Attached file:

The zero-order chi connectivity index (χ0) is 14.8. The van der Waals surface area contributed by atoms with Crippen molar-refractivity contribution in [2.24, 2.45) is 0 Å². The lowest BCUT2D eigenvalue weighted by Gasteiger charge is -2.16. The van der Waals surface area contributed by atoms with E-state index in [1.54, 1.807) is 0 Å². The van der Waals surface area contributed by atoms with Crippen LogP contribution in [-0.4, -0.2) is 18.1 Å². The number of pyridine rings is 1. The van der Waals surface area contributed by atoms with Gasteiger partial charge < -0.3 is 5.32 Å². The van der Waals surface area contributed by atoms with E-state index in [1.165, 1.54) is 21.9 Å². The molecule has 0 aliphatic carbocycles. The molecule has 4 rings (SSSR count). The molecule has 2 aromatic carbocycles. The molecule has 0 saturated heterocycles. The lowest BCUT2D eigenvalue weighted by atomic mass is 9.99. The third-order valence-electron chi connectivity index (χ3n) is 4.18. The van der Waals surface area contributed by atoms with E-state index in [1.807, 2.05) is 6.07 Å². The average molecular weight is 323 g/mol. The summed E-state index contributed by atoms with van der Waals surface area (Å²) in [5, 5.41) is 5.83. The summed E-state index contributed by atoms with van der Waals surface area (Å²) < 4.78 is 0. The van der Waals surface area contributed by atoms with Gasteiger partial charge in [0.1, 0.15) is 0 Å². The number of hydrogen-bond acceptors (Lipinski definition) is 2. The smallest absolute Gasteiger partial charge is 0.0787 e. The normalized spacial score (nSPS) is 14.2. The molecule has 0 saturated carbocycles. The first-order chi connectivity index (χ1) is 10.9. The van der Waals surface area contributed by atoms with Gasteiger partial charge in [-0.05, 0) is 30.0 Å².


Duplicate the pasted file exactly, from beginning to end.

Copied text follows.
The zero-order chi connectivity index (χ0) is 14.8. The van der Waals surface area contributed by atoms with Crippen molar-refractivity contribution in [2.24, 2.45) is 0 Å². The lowest BCUT2D eigenvalue weighted by Gasteiger charge is -2.16. The van der Waals surface area contributed by atoms with E-state index in [1.54, 1.807) is 0 Å². The van der Waals surface area contributed by atoms with Crippen LogP contribution in [-0.4, -0.2) is 18.1 Å². The number of pyridine rings is 1. The van der Waals surface area contributed by atoms with Gasteiger partial charge < -0.3 is 5.32 Å². The van der Waals surface area contributed by atoms with E-state index in [1.165, 1.54) is 21.9 Å². The molecule has 0 aliphatic carbocycles. The molecule has 4 rings (SSSR count). The molecule has 2 aromatic carbocycles. The molecule has 0 saturated heterocycles. The lowest BCUT2D eigenvalue weighted by atomic mass is 9.99. The third-order valence-electron chi connectivity index (χ3n) is 4.18. The van der Waals surface area contributed by atoms with E-state index in [1.807, 2.05) is 6.07 Å². The average molecular weight is 323 g/mol. The summed E-state index contributed by atoms with van der Waals surface area (Å²) in [5, 5.41) is 5.83. The summed E-state index contributed by atoms with van der Waals surface area (Å²) < 4.78 is 0. The van der Waals surface area contributed by atoms with Gasteiger partial charge in [0.1, 0.15) is 0 Å². The number of hydrogen-bond acceptors (Lipinski definition) is 2. The smallest absolute Gasteiger partial charge is 0.0787 e. The normalized spacial score (nSPS) is 14.2. The molecule has 0 saturated carbocycles. The first-order chi connectivity index (χ1) is 10.9. The van der Waals surface area contributed by atoms with Gasteiger partial charge in [-0.05, 0) is 30.0 Å².